What market prediction sent the Magellan share price spiking 9% today?

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The Magellan Financial Group Ltd (ASX: MFG) share price has spiked 8.69% to $13.63 per share in lunchtime trading on Wednesday.

While there has been no news released by the company today, many investors may still be digesting Magellan’s annual market review, released yesterday.

Meantime, the broader market is also up today, with the benchmark S&P/ASX 200 Index (ASX: XJO) rising 1.72% so far.

What’s news at Magellan?

Yesterday, Magellan released its Magellan InReview 2022, providing insights and commentary on the global investment landscape today.

Magellan Global portfolio managers Nikki Thomas and Arvid Streimann described why and how inflation, income inequality, geopolitics, and climate change will dominate global economies and markets in the next year.

They point out that the efforts underway to resolve these challenges will favour quality companies.

In terms of how to navigate today’s “uncertain and unbalanced world to protect capital”, the pair said they remained focused “on investing in only high-quality companies that can cope with the challenges the world faces”.

They wrote:

We are seeking companies that we expect to be resilient during the tightening of financial conditions and those that can benefit from such conditions. This means companies that are protected from rising and high inflation or indeed can benefit from high prices.

In terms of the portfolio, a world of rising interest rates has prompted us to scale back our holdings of energy utilities that had risen on their bond-proxy allure when rates were low.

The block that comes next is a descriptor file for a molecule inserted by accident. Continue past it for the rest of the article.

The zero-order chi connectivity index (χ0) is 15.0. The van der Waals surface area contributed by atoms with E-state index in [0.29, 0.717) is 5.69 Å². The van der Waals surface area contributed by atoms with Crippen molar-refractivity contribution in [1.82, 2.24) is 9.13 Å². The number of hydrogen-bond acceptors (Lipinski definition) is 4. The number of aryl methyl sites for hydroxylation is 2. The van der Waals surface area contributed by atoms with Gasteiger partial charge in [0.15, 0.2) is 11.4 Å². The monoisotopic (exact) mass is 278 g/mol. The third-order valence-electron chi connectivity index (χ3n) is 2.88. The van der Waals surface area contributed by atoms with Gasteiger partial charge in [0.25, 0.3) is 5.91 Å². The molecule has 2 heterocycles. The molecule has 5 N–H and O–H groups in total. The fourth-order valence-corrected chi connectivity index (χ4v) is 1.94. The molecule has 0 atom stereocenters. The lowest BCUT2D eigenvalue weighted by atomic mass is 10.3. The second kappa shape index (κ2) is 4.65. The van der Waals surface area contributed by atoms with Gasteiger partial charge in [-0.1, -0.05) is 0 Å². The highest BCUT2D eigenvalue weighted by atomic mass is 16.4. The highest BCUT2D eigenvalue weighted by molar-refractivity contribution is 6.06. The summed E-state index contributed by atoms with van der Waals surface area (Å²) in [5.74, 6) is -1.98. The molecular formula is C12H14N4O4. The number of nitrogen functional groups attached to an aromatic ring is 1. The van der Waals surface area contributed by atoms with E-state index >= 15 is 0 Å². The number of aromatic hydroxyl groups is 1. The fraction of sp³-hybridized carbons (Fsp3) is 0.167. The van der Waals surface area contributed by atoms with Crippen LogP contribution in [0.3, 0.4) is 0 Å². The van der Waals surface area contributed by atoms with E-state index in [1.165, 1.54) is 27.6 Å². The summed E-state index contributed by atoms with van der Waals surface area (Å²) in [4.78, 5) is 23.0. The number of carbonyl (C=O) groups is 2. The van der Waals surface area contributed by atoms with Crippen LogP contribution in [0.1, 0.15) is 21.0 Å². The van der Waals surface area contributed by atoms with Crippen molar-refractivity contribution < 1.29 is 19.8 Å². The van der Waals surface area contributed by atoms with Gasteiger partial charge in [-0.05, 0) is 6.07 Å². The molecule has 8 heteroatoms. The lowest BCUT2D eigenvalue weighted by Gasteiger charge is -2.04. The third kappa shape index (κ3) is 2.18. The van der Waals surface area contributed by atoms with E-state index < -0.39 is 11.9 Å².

We avoid growth (but not cash-generating) companies that are susceptible as valuations are deflated by higher discount rates and we exited those similarly vulnerable due to low cash generation now.

Our concerns about China prompted us to exit Chinese-domiciled stocks.

We added banks that are likely to enjoy higher margins as interest rates return to more normal levels.

We have added high-quality defensive companies with pricing power and minimal commodity and labour-related cost pressures.

A pushback against inequality has driven many policy changes of late in countries from China to the US that act against investment returns.

The risk for equity investors is that any lowering of the corporate profit share of national income will weigh on overall equity returns. Rising social-licence risks contributed to our decision to reduce our holding in Meta Platforms Inc (NASDAQ: META).

The top five holdings in the Magellan Global Fund (ASX: MGOC) as of 30 June are Microsoft Corporation (NASDAQ: MSFT) 7.8%, Visa Inc (NYSE: V) 6%, Alphabet Inc (NASDAQ: GOOGL), (NASDAQ: GOOG) 5.6%, Mastercard Inc (NYSE: MA) 5.1%, and McDonald’s Corp (NYSE: MCD) 4.5%.

Switching focus from rising rates to earnings resilience

Thomas and Streimann comment:

Assuming no more shocks, the dominant driver of equity market returns is likely shifting from interest rates to earnings; in particular, downgrades to earnings expectations. This is a natural sequence when higher rates slow economies.